It’s kinda funny that for my whole TCK childhood I never learned more than about 5 words of another language apart from some school French, and then within three years I had learned two new languages and was at least partly understanding a third (Norwegian). I always thought of understanding another language as somewhat like a magic gift or a superpower and I have to say I still think its actually pretty cool! The question of fluency though is more complicated. I feel like my Danish and my Spanish are about on an equal level in terms of how much of the language I know, but I can talk Danish for quite a while and maybe only make a few little mistakes, whereas with Spanish while I can understand most of what I read and hear and while I can make myself understood, I am painfully aware that I hardly get through a sentence without making at least one error.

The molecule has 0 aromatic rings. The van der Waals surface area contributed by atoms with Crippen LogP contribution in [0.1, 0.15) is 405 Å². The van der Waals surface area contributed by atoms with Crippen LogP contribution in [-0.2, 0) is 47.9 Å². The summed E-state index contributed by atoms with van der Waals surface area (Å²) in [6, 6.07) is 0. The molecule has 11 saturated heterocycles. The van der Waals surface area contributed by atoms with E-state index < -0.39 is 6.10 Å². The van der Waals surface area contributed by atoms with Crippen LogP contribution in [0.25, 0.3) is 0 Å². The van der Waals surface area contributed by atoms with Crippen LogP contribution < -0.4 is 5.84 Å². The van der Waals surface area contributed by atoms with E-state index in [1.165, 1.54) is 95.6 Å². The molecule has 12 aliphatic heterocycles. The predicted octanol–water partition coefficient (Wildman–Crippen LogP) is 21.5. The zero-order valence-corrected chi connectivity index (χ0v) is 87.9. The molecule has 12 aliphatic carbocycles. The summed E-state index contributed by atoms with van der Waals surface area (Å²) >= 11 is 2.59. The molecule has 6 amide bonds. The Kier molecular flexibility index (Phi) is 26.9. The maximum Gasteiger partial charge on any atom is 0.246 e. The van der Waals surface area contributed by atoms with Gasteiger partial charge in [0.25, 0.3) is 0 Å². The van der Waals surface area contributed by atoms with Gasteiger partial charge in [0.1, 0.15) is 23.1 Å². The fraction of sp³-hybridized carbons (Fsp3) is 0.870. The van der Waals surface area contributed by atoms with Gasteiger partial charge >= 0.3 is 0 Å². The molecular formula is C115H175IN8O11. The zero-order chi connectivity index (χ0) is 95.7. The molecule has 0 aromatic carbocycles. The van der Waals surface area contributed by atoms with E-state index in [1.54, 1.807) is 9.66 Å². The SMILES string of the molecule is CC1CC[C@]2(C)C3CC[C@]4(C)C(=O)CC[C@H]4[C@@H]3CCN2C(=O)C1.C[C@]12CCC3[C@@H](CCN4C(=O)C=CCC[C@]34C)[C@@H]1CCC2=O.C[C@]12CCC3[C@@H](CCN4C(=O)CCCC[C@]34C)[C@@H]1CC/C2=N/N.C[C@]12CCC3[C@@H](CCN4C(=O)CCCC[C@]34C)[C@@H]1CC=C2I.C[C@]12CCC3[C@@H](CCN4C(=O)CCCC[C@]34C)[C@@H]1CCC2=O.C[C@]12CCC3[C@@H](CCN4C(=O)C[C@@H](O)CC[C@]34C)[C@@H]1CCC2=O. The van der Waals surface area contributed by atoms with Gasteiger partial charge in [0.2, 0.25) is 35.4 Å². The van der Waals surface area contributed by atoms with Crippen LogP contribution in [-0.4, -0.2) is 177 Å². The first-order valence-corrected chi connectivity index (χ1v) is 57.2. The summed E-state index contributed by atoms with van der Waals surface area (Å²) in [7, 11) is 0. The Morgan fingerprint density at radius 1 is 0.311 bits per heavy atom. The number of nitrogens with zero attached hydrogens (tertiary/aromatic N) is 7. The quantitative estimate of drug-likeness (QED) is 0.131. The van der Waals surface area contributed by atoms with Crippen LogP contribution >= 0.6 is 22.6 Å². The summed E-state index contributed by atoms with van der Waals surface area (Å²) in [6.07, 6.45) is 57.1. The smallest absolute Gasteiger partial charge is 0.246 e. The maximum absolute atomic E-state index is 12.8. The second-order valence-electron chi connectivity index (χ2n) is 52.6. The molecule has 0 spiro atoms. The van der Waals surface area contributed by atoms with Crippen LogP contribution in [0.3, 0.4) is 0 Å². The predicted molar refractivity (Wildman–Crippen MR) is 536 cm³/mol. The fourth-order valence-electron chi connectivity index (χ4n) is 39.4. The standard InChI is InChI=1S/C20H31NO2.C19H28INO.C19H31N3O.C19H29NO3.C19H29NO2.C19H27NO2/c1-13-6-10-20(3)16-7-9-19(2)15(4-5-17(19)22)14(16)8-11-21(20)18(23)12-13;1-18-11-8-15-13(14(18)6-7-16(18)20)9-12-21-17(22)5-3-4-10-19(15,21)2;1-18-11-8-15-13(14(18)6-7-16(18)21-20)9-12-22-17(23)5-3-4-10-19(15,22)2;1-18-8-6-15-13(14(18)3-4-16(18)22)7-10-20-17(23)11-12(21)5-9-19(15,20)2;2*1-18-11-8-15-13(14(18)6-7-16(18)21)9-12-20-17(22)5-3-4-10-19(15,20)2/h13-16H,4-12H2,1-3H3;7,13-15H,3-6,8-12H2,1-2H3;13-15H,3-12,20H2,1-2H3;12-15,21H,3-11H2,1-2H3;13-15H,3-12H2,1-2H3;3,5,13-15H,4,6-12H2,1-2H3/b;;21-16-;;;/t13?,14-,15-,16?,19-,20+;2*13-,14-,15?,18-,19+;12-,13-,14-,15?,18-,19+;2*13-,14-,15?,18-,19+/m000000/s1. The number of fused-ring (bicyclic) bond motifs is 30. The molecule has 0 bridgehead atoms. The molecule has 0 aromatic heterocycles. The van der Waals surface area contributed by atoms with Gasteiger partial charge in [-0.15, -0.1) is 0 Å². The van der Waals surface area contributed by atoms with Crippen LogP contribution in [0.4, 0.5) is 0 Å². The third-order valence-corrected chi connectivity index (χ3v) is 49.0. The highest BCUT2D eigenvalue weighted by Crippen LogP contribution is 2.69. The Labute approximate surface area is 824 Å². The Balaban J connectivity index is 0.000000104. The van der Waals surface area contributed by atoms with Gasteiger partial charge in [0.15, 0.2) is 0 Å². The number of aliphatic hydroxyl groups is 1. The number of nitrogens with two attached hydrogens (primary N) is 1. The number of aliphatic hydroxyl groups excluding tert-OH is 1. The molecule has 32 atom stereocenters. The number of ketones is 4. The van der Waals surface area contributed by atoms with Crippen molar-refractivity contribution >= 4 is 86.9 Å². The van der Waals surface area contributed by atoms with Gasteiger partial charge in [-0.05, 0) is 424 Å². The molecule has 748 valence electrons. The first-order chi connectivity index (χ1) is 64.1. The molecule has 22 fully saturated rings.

Spanish is just a big old complicated language. First there’s the gender (I remember this from French also) – everything in the universe is either male or female and either plural or singular, and so not only do you have to remember which gender the noun is but you also have to make everything connected to it also either plural or singular, male or female. Then there are allllll the tenses – there’s two past tenses, and also two ways of saying ‘to be’ – so in English “I am a woman” and “I am in the kitchen” both use ‘to be.’ However in Spanish the first would use the ‘to be’ form ‘ser’ which refers to identity things, like being a woman or a lawyer or whatever, while the second would use ‘estar’ which refers to location, emotions, and other impermanent things. Then there is the dreaded subjunctivo, the curse of all Spanish language students. The subjunctivo is like a tense but it is used to refer to things that may not be real or about which you are not sure. If that sounds confusing, welcome to my world….